Comments from a CNBC Sports Business Reporter who half apologized in a post the next morning.

"Frankly I didn't account for the fact that virtually all of Keflezighi's running experience came as a U.S. citizen. I never said he didn't deserve to be called American."

Keflezighi came to the United States when he was 12 from war torn Eritrea. Is that enough time for him to be an American? Ironically the last American to win the marathon was also born in another country - Cuba. Alberto Salazar's comments from a New York Times article are insightful.

"What if Meb's parents had moved to this country a year before he was born? At what point is someone truly American? Only if your family traces itself back to 1800, will it count?"

The same article talks about the racial stereotypes that seem to be emerging to the surface.

"The debate reveals what some academics say are common assumptions and stereotypes about race and sports and athletic achievement in the United States. "Race is still extremely important when you think about athletics," said David Wiggins, a professor at George Mason University who studies African-Americans and sports. "There is this notion about innate physiological gifts that certain races presumably possess. Quite frankly, I think it feeds into deep-seated stereotypes."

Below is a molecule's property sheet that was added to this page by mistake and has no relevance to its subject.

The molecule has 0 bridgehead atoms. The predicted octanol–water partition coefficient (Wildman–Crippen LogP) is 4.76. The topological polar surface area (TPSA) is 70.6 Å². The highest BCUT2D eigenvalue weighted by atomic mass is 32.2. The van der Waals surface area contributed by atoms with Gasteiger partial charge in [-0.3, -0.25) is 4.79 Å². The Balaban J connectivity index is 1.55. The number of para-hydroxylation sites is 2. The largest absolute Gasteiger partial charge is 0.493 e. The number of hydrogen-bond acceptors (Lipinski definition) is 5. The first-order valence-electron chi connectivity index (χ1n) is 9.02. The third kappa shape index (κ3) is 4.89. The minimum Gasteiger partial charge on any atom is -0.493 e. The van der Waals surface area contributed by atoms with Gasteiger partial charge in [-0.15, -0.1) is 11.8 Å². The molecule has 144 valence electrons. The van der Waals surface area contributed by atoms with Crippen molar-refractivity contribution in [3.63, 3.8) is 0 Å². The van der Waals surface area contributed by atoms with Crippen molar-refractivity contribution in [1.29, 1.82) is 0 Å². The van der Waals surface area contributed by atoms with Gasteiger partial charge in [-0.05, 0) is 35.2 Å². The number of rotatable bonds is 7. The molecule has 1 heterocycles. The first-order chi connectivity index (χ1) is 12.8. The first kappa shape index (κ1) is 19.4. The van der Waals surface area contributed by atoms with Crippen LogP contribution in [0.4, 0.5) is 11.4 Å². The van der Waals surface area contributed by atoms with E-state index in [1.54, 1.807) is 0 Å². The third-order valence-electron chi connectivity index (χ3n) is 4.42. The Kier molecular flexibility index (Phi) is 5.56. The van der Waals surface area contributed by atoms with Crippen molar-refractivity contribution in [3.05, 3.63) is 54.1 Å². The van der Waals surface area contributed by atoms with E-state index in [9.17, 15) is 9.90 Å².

So are we heading for a "clash if cultures" figuring out where the identity of America lies. This Huffington Post article has a few answers.

What's been missing from our national discourse on "is it race or isn't it?" is the distinction psychologists and neuroscientists have made for over two decades between conscious and unconscious (often called "explicit vs. implicit") prejudice.

Asking what the difference may have been if over the last 25 years, a half million Englishmen a year had entered the U.S., it wonders if

"what turns up the volume on Americans' feelings about immigration is that immigrants are not white, English-speakers from London but brown-skinned Mexicans who may not speak our language well and don't share our Anglo-American culture."

Demographers now place it around 2040 when whites may be in the minority in the U.S. And so it seems, the best way to deal with this reality may be -

"There's nothing shameful about admitting that you're among the majority of Americans - of every color - who has sometimes judged another person on the color his skin instead of the content of his character - and then realized it wasn't fair. The best antidote to unconscious bias is self-reflection. And the best way to foster that self-reflection is through telling the truth in a way that doesn't make people defensive or point fingers - except at those who wear their prejudice proudly and deserve our scorn."